A History of the County of Chester: Volume 5 Part 2, the City of Chester: Culture, Buildings, Institutions. Originally published by Victoria County History, London, 2005.
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In the early 18th century Cestrians with scientific or antiquarian interests pursued them among small groups of friends like the circle of Henry Prescott, deputy registrar of Chester diocese. (fn. 1) Public lectures on practical science were being staged by 1750, and in the 1780s there was briefly a Free Conversation Society for cultivating 'moral and intellectual knowledge'. (fn. 2) A successor established in 1812, the Chester Literary and Philosophical Society, had among its two dozen members the chaplain of Little St. John's, the master of a commercial school, shopkeepers, clergymen, a physician, and the publisher of the Chester Chronicle, John Fletcher. It met to discuss papers and hear lectures, and bought scientific apparatus, but seems to have ceased after a year. (fn. 3) The Chester Cymmrodorion Society founded in 1822 had among its objects research into the history, customs, language, and literature of the Welsh, and held lectures and discussions at least in its early years but seems by the later 1830s to have become principally a dining club. (fn. 4)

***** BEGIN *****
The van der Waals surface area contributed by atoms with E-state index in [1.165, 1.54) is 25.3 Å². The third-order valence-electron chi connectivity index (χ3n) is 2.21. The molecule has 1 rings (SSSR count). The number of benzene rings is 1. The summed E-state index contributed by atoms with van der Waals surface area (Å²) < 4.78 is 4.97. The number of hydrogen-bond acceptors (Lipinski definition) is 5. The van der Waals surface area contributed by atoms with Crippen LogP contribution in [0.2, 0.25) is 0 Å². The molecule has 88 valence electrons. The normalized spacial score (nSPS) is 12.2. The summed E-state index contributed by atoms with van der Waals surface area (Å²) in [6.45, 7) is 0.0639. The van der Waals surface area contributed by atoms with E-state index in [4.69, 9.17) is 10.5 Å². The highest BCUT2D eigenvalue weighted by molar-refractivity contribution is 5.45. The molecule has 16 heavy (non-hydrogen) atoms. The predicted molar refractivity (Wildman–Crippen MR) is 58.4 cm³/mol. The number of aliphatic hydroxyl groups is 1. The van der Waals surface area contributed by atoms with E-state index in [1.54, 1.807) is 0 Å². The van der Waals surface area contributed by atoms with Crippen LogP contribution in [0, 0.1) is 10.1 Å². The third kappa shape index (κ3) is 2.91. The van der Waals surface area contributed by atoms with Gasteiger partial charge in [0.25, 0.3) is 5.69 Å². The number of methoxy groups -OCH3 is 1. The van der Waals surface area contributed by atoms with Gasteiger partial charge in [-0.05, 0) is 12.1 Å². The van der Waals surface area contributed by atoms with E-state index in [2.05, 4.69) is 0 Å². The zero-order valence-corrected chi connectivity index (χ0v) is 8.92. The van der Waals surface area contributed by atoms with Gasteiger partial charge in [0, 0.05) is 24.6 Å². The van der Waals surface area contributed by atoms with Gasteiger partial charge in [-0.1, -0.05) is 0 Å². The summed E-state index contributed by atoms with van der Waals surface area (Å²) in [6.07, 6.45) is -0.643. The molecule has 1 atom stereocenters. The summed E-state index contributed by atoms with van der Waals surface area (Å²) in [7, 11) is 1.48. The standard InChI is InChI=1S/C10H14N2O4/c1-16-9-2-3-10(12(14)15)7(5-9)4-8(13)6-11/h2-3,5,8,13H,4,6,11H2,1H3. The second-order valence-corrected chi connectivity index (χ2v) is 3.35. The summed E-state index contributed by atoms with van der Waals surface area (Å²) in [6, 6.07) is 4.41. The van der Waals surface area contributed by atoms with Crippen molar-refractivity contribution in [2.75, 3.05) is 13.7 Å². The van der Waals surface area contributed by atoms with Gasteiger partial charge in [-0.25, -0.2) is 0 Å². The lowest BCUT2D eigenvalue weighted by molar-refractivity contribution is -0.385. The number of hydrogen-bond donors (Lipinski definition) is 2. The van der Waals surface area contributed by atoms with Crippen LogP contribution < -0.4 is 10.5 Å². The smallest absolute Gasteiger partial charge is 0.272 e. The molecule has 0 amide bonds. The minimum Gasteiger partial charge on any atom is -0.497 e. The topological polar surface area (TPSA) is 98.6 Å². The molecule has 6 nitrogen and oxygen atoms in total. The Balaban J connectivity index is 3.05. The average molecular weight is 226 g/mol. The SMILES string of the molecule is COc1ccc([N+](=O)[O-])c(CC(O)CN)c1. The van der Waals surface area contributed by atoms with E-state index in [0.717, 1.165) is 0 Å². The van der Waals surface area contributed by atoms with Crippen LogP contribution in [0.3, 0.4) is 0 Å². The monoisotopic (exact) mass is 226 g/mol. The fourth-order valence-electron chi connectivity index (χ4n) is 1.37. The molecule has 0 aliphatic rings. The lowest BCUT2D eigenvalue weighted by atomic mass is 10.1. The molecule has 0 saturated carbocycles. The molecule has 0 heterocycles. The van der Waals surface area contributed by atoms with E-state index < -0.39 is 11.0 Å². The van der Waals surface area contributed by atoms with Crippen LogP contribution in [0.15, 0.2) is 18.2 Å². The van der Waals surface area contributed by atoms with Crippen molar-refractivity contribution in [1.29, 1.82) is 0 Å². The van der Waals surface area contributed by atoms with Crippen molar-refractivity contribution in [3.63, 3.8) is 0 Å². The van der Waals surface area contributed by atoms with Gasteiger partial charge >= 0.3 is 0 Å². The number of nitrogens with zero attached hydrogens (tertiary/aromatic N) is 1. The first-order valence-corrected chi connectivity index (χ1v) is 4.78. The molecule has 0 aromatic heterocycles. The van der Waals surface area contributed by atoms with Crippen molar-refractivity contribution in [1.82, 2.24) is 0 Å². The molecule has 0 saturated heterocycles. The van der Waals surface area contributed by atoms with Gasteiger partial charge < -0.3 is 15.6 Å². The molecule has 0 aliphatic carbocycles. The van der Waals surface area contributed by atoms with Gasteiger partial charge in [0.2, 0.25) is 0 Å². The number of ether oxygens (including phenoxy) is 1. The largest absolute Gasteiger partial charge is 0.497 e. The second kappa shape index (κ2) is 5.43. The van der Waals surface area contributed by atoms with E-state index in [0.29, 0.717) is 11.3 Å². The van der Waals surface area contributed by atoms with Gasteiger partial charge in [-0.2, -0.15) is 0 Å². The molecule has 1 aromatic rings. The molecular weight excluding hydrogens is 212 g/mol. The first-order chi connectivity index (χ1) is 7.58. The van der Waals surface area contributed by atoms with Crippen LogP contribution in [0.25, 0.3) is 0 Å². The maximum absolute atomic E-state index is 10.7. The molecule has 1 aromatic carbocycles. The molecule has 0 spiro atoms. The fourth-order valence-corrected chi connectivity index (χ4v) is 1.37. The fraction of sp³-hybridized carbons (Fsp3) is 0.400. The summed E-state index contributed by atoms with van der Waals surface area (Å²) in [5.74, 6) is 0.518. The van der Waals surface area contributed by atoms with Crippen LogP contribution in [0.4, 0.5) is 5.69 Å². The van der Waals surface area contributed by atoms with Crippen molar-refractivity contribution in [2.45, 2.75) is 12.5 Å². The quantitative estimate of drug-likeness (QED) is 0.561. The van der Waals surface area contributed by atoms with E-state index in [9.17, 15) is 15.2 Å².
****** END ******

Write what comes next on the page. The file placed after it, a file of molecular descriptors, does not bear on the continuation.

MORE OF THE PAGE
The Chester Literary Improvement Society was apparently founded in 1847 by William Axon; probably the same body as the Literary and Scientific Society of 1849, its fate after 1855 is obscure. (fn. 5) A Chester Natural History Society lasted only from 1858 to 1859. (fn. 6)
The first of the two really successful learned societies, eventually known as the Chester Archaeological Society, was established in 1849 at a public meeting convened by the Revd. William Massie, rector of St. Mary's, which intended as much an architectural pressure group as a society for disinterested antiquarianism. The immediate inspiration seems to have been the 1849 meeting of the British Archaeological Association in Chester. The local body's original name had the words 'Architectural, Archaeological, and Historic' in that order, and the first three of its five leading objects were the improvement of architectural taste and practice, the illustration and preservation of the remains of antiquity (probably mainly meaning old buildings), and the recommendation of plans for new and restored buildings. To those ends the committee was always to include four practising architects or builders. A fifth of the early members were clergymen, but there was also a serious attempt to attract ladies, 'young men . . . engaged in the shops and offices of the city', and 'the industrious and intelligent artisan' through six categories of membership. Almost as many women as clergymen joined in the early years, making the society relatively unusual. Meetings were at first held in the City Library, over the Commercial News Room in Northgate Street (Fig. 177, p. 292). (fn. 7) Part of the motivation for the society was an overt hostility to neo-classical architecture, as exemplified by the parish churches of St. Bridget (1829) and St. Paul (1830), and a corresponding adoration of Gothic in church architecture and 'medieval' timber-framing in domestic and commercial buildings, but opinion among members was not uniform, (fn. 8) and the society soon spread its interests into antiquarian matters broadly defined. For instance in 1852 it lobbied, unsuccessfully, for the retention locally of the palatinate records, as it did for their return in 1912–14. (fn. 9) Meetings certainly included architectural subjects but also ranged widely over archaeology and history. (fn. 10)